Basically, that joke assumes that: men are sexually aggressive; women should be sexually pure; the sexual purity of women is of consequence to the men to whom women "belong" in some way (older brothers, fathers, etc); those men become upset when other men advance on those women and thus have to fight those other men off. 

Those assumptions are at the heart of the structures I mentioned above. They subordinate women to the will of men (either men's will to have sex with them, or their will that women not have sex).  They license aggression on the part of men by presuming that it is natural and innate (the evidence is strongly in that it is not).  Those two things coupled make rape culture seem natural (rape is what happens when females are available to male sexual aggression, which is why women are often blamed for their rapes - they shouldn't have been available, which is something they control; while men are not blamed, because their aggression and their sexuality are assumed to not be under their control).  All of these are hallmarks of patriarchy - a world which centers male stories and perspectives.

For this reason, I absolutely loathe the jokes about fathers waiting in the bushes with loaded guns to scare their daughters' dates.  They depend on the same idea that daughters are their fathers' possessions, and that fathers don't want them to be taken away by boys/men.  I also hate the "don't hit women" trope - it assumes the male violence is normal and that it must be restrained to protect weak women.  Why don't we say, don't hit people?  Honestly - why don't we say that?

Don't hit people, y'all.  And please don't make jokes that aren't.

Monday, September 23, 2019

Day 74: Back, one fewer

We flew home yesterday, Rick and I, one person fewer than we started with.  We had a great time at orientation, and exploring Seattle a bit while making sure that Kiv had everything she needs to get started with the quarter.  Having time to make the transition helps - first we're all in one hotel room, then she's in her dorm but we're still seeing each other, then off we go.  It's the moment the plane takes off that kind of gets me - this is how far away she is.  This is how long it would take me to get to her if something were to happen. 

At the same time, though, is the feeling of - this is the place where she gets to take her first steps into independent adulthood. This is the place that will nurture her learning, and the growth of her self.  This will become her place, where she is the knower, the insider.  This is her launching pad.

And check out the excitement - it doesn't get better than that.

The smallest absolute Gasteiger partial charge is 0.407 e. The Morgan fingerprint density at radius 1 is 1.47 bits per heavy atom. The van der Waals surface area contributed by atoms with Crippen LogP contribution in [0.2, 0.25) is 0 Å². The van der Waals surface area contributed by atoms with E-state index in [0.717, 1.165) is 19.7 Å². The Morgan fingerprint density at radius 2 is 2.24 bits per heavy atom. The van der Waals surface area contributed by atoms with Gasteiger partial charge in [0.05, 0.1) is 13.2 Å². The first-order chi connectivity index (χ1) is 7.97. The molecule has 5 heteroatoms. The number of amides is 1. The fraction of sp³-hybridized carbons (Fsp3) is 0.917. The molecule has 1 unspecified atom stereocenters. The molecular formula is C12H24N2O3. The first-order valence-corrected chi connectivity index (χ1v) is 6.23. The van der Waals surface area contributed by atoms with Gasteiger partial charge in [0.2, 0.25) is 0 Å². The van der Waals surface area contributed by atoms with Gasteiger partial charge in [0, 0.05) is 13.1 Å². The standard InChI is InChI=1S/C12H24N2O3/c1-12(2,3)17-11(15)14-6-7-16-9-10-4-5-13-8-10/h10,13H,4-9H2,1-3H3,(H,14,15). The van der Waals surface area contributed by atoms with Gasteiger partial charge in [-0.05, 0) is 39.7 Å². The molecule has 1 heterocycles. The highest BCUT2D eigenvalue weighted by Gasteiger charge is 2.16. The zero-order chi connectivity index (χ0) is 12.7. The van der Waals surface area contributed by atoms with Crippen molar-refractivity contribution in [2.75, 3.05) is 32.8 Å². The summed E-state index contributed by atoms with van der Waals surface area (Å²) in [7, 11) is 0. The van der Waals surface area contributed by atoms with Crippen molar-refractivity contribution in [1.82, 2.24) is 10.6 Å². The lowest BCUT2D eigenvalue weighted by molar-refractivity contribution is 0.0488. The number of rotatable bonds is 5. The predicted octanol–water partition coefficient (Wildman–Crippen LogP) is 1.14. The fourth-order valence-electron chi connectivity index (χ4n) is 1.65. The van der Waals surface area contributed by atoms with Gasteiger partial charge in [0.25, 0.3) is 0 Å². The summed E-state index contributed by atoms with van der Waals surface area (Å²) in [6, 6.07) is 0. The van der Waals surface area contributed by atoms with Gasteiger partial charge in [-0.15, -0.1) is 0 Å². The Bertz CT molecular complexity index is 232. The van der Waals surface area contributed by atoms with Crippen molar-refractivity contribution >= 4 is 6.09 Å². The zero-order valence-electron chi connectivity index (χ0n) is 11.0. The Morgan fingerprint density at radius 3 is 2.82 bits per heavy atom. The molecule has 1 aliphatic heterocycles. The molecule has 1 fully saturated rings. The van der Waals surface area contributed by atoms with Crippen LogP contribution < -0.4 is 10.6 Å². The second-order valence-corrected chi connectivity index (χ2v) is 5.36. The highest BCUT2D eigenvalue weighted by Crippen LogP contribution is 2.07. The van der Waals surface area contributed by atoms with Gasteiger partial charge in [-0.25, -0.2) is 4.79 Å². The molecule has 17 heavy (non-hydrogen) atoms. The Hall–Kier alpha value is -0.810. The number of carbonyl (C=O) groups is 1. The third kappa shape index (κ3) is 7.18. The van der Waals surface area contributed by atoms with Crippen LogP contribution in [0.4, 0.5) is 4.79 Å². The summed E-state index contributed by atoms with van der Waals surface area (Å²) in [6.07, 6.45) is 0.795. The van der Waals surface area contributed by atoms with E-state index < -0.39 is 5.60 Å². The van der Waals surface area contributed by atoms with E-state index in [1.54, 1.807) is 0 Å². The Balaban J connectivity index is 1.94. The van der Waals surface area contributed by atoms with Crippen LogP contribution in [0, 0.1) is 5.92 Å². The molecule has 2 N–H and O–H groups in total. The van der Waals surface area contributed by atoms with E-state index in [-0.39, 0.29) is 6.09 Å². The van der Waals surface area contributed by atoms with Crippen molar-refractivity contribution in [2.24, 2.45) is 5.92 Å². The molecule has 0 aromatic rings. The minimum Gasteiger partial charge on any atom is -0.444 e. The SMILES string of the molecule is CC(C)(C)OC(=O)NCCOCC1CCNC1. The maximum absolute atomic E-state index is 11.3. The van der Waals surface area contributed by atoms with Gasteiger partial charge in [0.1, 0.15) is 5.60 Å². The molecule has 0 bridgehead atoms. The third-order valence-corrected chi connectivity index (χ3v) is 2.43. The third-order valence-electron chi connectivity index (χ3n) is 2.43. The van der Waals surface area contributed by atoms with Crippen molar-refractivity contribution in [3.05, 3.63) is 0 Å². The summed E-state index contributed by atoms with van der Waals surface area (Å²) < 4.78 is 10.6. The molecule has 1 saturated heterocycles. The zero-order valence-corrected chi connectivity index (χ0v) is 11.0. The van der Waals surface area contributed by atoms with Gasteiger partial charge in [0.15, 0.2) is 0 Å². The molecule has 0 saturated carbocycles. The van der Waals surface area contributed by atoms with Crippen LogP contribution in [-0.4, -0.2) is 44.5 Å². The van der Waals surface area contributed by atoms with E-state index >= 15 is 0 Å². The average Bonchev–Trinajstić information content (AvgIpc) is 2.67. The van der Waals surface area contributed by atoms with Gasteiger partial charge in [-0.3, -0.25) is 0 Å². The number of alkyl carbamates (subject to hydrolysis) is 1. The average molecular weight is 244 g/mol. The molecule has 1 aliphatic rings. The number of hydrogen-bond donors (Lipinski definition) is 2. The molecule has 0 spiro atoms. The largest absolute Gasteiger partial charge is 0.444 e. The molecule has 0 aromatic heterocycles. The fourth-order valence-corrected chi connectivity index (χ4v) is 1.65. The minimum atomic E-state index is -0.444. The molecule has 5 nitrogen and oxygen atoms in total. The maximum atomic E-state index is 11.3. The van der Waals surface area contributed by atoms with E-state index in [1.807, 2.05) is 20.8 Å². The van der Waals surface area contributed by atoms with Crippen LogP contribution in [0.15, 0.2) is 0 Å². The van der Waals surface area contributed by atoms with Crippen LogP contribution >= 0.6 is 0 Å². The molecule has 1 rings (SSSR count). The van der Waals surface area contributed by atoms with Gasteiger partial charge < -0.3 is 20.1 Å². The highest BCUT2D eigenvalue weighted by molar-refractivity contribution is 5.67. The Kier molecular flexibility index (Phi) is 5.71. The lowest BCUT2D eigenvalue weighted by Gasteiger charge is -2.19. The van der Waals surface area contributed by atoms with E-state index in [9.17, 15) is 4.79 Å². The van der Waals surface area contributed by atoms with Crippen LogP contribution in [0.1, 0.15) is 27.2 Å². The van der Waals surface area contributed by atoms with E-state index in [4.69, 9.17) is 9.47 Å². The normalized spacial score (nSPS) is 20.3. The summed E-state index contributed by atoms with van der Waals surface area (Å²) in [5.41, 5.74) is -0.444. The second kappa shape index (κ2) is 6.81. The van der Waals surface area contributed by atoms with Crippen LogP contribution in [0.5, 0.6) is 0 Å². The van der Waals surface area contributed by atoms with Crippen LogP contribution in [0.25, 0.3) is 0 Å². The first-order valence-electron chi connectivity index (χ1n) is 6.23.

Tuesday, September 17, 2019

Day 68: A big step

Tomorrow, Rick and Kiv and I fly up to Seattle.  Her college orientation is on Thursday, and then we have a day to poke around before she moves into the dorms at Seattle U on Saturday.  Rick and I will hang out on Sunday, partly because we haven't had a lot of time the two of us lately, and partly just in case there are any last-minute things we all forgot to pack or ship, and then we head home, and our younger daughter will stay behind.

I have to say, having done this once, that there is something weird about that walking away moment.  It's exactly the right thing, it's expected and exciting; it's not like it's even the first time we've left her or she's left us.  But this step feels bigger, somehow.  Bigger in all the right ways.  Bigger like she gets to figure out how she likes to be in the world without seeing herself reflected in our eyes each night.  Bigger like she gets to figure out so many things about herself.  Bigger like each year she goes back to school is one step closer to that day when coming home on breaks and holidays isn't the automatic thing to do, because she will have this huge expansive life of her own.  And we'll have an important place in that life, but an important place among other important things.  And that's all as it should be.  But that walking away moment, when we turn to go and she turns to stay.  Whew.  That's a big one.

As I think I mentioned, there was a time when I was going to go on retreat (cancelled in the Tilly time), and although I realized I wasn't going to go before I had to say it, I wouldn't have posted during the days I was there.  (Silent retreat and all.)  When I made the commitment to my magpie year, I knew that there might be periods like that.  I'd been thinking about the retreats required by my teacher training, but I've decided that I'd like to treat these five days as a different kind of retreat.  I'd like to treat them as a time to be fully present for this transition, without narrating it in my head in preparation for writing about it.  If it turn out that I have something I really need or want to share, I will.  But what I'm saying is, I'm giving myself a spaciousness here, with as few obligations as possible.  So I'll see y'all on the flip side.

Monday, September 16, 2019

Day 67: axolotl

The NYT published this poem in its Magazine on Sunday, and I just loved it.

   - ire'na lara silva

          little warrior
almost imperceptably
from so much healing
          how many regrown limbs
          how many repaired organs
even precious
     brain tissue
          created anew
teach me this
          little warrior
how you remain
     tender and
          soft and eternal
          in the face of struggle
how is it the healing
     has already begun
          even before the wound

Sunday, September 15, 2019